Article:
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Overcoming Addictions 08/19/16

Fessing Up and Looking Deeper - Step 5 in Addiction Recovery

Step 5:  “Admitted to God, to ourselves and to another human being the exact nature of our wrongs.” Alcoholics Anonymous

In this fifth step, it’s like we are reviewing our moral inventory list out loud (see step 4) and trying to figure out why we have been choosing to live life this way. We are not hiding our behavior list - our shame list. We are taking this list to the Master, our loving heavenly Father, along with another trustworthy person and admitting it to ourselves.

My confession of my destructive behaviors would have gone something like this:  “Lord God, I admit that I sneak up to the room over the garage and smoke pot most every night. In doing this, I neglect my children and choose an emotional escape that could land me in jail and have my children taken from me! I justify my actions by telling myself that ‘I need this’ to change gears from work to being a mother. I convince myself that no one else knows (other than my husband and pot smoking friends). "Needing this" is a big lie and I see that now. Escaping from my emotions and running away are ways I have survived since I was a young girl. I know that you have a better plan for me, God.”

Telling this to God and owning up to it myself did not make me happy. I was ashamed of doing these things. But, this is exactly the level of honesty that I needed. Truth heals us. After all the years of denial, we come clean. In admitting the exact nature of our wrongs, we look beyond the behavior itself and how the choice to continue a destructive behavior is affecting our family, our future, our employment, etc.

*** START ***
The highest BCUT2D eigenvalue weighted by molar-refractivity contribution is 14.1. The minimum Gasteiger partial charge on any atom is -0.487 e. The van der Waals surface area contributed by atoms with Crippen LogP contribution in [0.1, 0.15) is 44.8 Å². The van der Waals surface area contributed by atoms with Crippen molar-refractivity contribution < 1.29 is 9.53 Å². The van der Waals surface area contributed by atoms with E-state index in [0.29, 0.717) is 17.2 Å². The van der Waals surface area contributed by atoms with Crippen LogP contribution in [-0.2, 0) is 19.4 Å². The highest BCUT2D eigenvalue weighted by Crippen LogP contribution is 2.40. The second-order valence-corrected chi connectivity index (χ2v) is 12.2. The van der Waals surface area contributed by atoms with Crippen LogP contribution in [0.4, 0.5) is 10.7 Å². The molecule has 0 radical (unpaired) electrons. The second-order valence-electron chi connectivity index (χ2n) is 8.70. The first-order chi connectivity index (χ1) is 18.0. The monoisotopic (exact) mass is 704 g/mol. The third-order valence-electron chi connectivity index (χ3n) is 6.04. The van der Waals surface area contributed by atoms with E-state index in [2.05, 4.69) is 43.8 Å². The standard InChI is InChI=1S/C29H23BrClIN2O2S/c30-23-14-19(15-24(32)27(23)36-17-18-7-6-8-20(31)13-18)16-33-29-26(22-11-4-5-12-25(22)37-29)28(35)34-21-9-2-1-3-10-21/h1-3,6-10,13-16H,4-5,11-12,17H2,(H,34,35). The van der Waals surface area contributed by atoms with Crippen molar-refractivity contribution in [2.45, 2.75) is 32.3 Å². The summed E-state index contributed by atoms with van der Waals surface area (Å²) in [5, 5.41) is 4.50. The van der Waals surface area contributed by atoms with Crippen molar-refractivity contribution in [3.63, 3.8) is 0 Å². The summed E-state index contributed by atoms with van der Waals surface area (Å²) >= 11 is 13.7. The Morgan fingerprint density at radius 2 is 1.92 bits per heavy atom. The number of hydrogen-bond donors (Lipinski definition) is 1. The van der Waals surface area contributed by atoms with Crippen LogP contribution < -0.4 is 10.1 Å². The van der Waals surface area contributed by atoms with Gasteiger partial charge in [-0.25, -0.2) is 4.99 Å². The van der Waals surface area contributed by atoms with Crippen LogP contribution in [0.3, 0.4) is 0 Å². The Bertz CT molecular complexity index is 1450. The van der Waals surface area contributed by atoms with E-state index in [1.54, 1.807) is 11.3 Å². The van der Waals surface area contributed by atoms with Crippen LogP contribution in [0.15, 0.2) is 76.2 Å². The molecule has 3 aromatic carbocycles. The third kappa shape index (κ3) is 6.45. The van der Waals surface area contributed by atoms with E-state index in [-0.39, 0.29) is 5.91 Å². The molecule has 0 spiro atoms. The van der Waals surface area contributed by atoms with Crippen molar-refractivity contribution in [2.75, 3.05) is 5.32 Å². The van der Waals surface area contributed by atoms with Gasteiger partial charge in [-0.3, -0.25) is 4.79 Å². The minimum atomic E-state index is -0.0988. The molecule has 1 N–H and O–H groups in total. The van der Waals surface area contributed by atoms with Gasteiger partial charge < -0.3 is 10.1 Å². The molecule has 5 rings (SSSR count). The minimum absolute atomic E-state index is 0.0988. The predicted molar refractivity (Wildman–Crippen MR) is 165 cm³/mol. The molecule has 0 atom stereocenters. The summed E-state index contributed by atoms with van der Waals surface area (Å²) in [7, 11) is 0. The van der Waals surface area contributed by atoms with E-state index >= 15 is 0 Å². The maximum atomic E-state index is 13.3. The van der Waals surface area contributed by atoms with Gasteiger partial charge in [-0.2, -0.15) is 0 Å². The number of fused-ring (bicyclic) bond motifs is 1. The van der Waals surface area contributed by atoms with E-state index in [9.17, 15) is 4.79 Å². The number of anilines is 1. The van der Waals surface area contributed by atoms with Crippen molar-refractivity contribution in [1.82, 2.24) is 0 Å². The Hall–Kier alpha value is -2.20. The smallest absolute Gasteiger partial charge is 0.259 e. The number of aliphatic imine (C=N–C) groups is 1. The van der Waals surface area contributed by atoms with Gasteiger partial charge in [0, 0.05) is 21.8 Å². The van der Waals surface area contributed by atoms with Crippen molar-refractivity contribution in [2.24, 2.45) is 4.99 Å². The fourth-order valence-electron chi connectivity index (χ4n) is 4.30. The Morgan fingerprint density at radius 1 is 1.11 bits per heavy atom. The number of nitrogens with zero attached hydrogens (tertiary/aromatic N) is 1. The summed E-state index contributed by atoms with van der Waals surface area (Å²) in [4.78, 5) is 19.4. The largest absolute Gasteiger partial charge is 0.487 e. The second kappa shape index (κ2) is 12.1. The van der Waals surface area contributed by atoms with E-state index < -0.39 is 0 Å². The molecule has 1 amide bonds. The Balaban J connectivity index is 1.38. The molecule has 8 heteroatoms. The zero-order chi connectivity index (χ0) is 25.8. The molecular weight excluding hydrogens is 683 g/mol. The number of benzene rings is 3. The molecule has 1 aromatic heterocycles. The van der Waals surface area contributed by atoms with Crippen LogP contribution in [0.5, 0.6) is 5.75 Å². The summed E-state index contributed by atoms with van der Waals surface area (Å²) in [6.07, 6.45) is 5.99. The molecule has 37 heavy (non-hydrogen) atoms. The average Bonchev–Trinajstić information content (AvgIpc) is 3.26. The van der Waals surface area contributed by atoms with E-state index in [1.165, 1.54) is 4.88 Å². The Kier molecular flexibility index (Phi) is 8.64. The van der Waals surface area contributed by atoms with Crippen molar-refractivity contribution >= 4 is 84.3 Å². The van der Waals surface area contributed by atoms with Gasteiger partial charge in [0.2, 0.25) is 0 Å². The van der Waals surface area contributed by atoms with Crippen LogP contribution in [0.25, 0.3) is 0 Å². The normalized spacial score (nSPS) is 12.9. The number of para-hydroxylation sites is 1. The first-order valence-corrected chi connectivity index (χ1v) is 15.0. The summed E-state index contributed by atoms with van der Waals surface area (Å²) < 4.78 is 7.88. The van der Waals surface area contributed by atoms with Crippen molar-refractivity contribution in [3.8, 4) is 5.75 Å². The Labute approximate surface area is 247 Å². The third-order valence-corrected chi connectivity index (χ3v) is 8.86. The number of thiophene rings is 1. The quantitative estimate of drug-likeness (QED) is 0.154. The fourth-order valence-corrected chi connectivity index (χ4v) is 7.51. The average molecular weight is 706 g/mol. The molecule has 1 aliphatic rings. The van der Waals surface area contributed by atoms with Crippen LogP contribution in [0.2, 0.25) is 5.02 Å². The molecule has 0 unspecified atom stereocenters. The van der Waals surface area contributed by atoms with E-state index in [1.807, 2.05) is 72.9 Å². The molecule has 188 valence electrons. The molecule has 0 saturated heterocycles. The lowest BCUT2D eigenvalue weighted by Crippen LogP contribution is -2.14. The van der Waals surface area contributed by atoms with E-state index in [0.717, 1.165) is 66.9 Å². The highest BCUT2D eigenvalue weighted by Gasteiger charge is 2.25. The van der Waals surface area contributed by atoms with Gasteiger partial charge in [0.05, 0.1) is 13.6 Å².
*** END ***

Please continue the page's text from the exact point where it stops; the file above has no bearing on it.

This is also the time to figure out why we began handling life this way and how it became such a big part of our lives. We are moving beyond the “bad behavior” list to self-discovery about what started us heading in this direction. The exact nature of our wrongs includes the mystery of why we started it. There are always deep-seated lies we began believing somewhere along the way, setting us up to make poor choices. Did you believe that you weren’t worth loving? Did you believe that a parent  felt it necessary to drink or take drugs because you were such a pain in the neck? (That was a big lie I believed.) Did you decide that how you behaved didn't matter anyway? Whatever thought or behavior patterns we can identify will help us unravel the mystery of what things we began believing deep down in our souls that simply weren't true.

Telling our story of how we got where we are to another person is an additional part of this step. It is not easy to admit our poor choices to someone. The best place to share these truths is among a safe group of people who are not shocked by our admissions: a recovery group.

However you go about it, as the old saying goes, “Confession is good for the soul.” 

We talk about our regrets, painful losses, risks we took.

What might be keeping you from taking this step? Often, people with secrets about their behavior are most fearful of being judged and that keeps them silent. That is exactly how we stay sick. We fear what will happen to us when the truth about us is out. If this describes you, please don’t put the brakes on your recovery at this step. Tell God. Tell someone you trust. Tell me if you want.

These steps to recovery have been used for decades now and they do work. We need to take the risk of revealing our faults to get better. Most of us are not strangers to risky behavior. Healing and freedom come from taking this risk - continued depression, fear, and shame come from not taking this risk. God surely wants to hear us come to Him confessing the things we have done, not to scold us and punish us. The consequences of our choices have already beaten us up. He wants us to bring the truth out to Him, to ourselves, and to another so we can begin to change.

What have you done in your recovery that helped you in this step? Has there been anything or anyone in your recovery process of admitting the exact nature of your wrongs that has been helpful or hurtful?

Lord Jesus, please help us to admit our wrongs to you, to another person, and own up to them ourselves. Help us to discover the lies that we began believing sometime in our lives that altered our belief systems and sent us into a pattern of poor choices. Please show us your truth about these situations. You have seen every moment of our lives.

Copyright 2009 Beth Livingston. Used by permission.

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